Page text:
Scoring your Credit - How's your FICO?
Because we live in an automated, it should come as no surprise that your creditworthiness comes down to a single number.
This score is built by credit agencies. They use the payment history from your various loans: credit cards, mortgages, car/boat loans and others.
All three major credit agencies (Equifax, Experian and TransUnion) use a slightly different system to arrive at a score. Fair Isaac and Cooriginally developed this score. .
While Experian still calls its score "FICO", TransUnion calls its score "Beacon" and Equifax uses "Empirica." While these methods vary from one agency to another, the differences aren't huge; they all use the following factors in building a credit score:
- Credit History - How long have you had credit?
- Late Payments - Do you have any payments later than 30 days?
- Balances on your Credit Cards - How many accounts do you carry? How much do you owe on your accounts?
- Inquiries on Your Credit - How many times have you had your credit checked for a loan?
These factors are weighted a little bit differently depending on which formula the agency uses. The results are added up and distilled into a single number. Credit scores can be as low as 300 and as high as 800. Higher is always better. Most home buyers have a score above 620.
Credit scores make a big difference in your interest rate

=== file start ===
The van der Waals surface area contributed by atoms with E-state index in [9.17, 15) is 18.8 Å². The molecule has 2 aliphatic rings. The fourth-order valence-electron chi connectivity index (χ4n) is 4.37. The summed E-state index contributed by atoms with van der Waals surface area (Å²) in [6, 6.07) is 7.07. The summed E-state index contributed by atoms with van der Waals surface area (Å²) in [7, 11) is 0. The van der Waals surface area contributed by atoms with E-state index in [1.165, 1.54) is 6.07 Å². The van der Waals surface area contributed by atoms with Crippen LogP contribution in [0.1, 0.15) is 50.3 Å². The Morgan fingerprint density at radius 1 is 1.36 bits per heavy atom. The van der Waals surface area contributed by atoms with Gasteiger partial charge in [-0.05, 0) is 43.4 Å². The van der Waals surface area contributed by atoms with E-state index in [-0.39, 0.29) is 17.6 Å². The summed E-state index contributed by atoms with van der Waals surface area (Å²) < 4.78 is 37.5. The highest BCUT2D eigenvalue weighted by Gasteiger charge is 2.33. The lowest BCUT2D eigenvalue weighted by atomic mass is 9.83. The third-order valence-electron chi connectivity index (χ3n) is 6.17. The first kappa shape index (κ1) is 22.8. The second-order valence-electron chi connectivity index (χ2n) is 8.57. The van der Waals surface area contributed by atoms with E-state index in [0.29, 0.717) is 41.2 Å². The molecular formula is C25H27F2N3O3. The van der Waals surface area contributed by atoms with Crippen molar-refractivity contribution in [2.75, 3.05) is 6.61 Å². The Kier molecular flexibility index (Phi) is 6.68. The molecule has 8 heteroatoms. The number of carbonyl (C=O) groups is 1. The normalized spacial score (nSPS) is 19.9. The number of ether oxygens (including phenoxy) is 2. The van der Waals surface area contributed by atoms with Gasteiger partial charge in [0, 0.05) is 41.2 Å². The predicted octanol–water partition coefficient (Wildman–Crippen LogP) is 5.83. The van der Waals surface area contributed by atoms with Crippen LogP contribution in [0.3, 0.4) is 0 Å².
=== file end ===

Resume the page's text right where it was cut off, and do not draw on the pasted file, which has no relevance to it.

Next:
FICO scores affect more than your ability to get a loan. They also affect your interest rate. Lenders give lower interest rates to individuals with higher scores.
Improving your score
What can you do to improve your FICO score? Very little in the short term. Despite what you hear from "credit repair" companies, the FICO score is formulated from your lifelong credit history, so it's not possible to raise it significantly in the short term. (Of course you must remove incorrect data on your credit report.)
How do I find out my credit score?
Before you can improve your credit score, you have to obtain your score and be sure that the credit reports from each credit reporting agency are correct. Fair Isaac, the corporation that offered the first FICO credit score, offers scores on its website: myFICO.com. It's inexpensive to get your FICO score from all three agencies, along with your credit report. They also provide information and tools that help you improve your FICO score.
You can get a free credit report once a year from all three agencies when you visit AnnualCreditReport.com. These reports do not include a free score, but it's very inexpensive to get one at the same time.
Now that you have all the facts, you'll be a more informed consumer and you'll be better positioned to get the most favorable mortgage.
Curious about credit scores? Call us at (317) 288-9434.